has given away free shares, but that comes at a cost to the companies behind those shares — and some of them want Robinhood to foot the bill. It’s another example of how new trends in financial services sometimes clash with practices designed for an older way of doing business.
Robinhood (ticker: HOOD) is giving away free shares to new users when they sign up for the brokerage app, or to existing users who refer friends. Robinhood is paying the cost of the stock — and given the company’s extremely rapid user growth and relatively low customer acquisition costs, it seems like a smart promotion. But there is another bill that is due based on those transactions. When brokers send proxy statements on behalf of companies, the companies reimburse brokers for those fees.
According to a Wall Street Journal report, costs are starting to mount for some companies, prompting the Securities and Exchange Commission to step in. A company that spoke out about the problem is
(CPRX), which said it had to pay more than $200,000 last year and may have to pay even higher fees this year.
“Catalyst believes there are likely plenty of companies facing the same problem, and the cost of distributing materials to small shareholders under these circumstances is hefty and unreasonable,” CEO Patrick McEnany wrote in a June 9 letter to the SEC. Catalyst’s shareholder base rose to 280,000 last year from 25,000 the year before, and proxy costs rose to $234,000 from $12,500, the Journal noted.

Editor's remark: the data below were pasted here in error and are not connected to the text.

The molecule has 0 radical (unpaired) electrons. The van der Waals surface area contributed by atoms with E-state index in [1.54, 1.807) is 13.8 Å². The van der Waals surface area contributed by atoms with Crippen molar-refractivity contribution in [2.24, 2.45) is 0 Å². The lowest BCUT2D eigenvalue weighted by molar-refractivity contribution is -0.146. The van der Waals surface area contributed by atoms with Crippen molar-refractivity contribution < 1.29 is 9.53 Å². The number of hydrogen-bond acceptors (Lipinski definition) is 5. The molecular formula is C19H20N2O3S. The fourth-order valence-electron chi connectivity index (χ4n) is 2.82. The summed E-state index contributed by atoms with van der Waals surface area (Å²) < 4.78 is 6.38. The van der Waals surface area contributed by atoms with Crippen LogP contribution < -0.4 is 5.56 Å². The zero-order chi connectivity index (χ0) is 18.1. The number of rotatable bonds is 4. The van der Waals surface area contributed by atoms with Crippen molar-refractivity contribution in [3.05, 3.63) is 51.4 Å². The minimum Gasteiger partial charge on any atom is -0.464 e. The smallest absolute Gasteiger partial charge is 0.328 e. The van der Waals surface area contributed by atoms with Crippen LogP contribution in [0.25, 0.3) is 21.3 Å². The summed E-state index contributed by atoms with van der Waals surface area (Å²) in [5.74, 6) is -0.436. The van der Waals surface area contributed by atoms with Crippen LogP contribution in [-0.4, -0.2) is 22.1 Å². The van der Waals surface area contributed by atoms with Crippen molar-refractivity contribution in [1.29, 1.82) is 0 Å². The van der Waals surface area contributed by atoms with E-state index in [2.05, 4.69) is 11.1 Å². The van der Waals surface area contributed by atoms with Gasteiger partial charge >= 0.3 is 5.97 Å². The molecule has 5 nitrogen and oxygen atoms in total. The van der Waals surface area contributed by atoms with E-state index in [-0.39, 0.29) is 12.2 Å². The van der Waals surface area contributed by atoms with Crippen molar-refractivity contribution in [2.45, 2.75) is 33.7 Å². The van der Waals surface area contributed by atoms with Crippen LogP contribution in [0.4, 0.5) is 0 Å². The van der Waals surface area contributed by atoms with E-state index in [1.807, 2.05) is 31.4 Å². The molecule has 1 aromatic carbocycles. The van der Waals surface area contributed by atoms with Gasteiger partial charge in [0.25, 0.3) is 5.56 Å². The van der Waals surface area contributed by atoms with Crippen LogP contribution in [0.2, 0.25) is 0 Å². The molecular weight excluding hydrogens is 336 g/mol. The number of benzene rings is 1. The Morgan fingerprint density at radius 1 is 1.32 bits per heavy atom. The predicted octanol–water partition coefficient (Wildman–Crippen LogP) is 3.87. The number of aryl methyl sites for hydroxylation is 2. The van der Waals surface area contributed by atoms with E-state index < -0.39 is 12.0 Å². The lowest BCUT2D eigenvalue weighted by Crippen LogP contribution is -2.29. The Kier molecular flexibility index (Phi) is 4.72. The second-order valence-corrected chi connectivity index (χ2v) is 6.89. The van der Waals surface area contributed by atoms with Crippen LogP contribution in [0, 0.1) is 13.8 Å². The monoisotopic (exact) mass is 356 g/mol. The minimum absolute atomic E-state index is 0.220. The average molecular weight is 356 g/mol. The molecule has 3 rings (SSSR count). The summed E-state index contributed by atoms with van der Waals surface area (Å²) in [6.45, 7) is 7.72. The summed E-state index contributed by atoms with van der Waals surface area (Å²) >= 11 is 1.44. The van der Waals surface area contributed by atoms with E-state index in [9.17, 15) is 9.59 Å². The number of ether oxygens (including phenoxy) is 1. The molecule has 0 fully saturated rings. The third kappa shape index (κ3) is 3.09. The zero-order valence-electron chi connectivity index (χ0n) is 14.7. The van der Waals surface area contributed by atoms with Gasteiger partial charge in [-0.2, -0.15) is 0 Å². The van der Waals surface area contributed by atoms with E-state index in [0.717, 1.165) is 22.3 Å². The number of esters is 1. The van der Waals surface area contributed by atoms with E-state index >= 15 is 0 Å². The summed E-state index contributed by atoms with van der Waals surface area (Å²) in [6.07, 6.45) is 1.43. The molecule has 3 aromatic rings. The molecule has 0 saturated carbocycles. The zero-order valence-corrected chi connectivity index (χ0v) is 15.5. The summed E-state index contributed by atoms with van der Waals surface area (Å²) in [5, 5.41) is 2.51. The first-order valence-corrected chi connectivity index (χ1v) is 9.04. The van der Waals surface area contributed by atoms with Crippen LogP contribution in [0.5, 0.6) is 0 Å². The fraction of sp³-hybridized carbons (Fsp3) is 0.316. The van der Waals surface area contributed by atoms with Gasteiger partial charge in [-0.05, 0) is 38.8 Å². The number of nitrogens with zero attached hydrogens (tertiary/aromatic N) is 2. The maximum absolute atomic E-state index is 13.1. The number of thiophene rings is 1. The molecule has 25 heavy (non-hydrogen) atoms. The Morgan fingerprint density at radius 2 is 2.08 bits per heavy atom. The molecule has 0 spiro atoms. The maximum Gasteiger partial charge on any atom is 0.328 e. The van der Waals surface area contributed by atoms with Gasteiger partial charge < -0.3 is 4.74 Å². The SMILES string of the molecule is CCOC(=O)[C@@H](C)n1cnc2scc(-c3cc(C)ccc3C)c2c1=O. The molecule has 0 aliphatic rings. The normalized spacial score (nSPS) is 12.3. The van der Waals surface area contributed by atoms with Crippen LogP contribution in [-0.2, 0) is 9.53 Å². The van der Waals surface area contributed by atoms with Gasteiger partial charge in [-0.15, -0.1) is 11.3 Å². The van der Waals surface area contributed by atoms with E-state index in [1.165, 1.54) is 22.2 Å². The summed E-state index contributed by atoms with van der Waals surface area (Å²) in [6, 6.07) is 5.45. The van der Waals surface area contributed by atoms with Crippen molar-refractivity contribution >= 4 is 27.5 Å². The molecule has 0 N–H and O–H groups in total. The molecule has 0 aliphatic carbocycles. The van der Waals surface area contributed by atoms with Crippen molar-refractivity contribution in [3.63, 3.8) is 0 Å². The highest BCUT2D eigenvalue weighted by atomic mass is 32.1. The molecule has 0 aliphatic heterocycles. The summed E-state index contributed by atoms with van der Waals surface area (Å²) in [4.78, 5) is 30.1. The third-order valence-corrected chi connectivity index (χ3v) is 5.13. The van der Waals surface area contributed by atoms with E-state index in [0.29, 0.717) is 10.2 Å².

The New York Stock Exchange received approval from the SEC this month to ban brokers from requesting refunds from companies for shares they’ve been given for free. Robinhood is not a member of the NYSE, but the rule could be extended — the Journal reports that other companies want the Financial Industry Regulatory Authority, or Finra, to make it an industry-wide standard.
Robinhood added 7.4 million funded accounts in 2020 and ended the year with 12.5 million. An additional 10 million were added in the first six months of this year. When asked how much it would cost Robinhood to fund all proxy fees, the company didn’t have an immediate answer. Robinhood closed the second quarter with more than $5 billion in cash on its balance sheet, up from $1.4 billion at the start of 2021.
Robinhood shares fell 3% on Wednesday but are up 13% since the start of the week — the latest whirl in what was a volatile first month of trading.
In a statement, Robinhood said: “We do not expect the redemption waiver to have a significant impact on us, even if it were passed by other regulators. Customers love our free stock program and we think it fits our bill perfectly. mission to democratize finance for all.”
The problem can have a particularly large impact on companies whose stock prices per share are relatively cheap. While Robinhood says new users can receive free shares worth up to $225, about 98% of customers get shares worth between $2.50 and $10.
Stocks with low dollar values are not always small companies –
Sirius XM Holdings
(SIRI), a $25 billion company, trades for $6.34 – but it often is. Catalyst, with a market cap of $560 million, trades at $5.60.
(MRO), another company that has said it sees higher proxy-related costs, is worth $9 billion and trades at $11.62, but mostly traded below $10 last year. Shareholder base is down nearly 32 times in 2020 increased, raising proxy costs 25-fold, even as the company faced financial difficulties due to the pandemic.
Finra said it was reviewing the SEC’s decision, but declined to comment further.
Write to Avi Salzman at email@example.com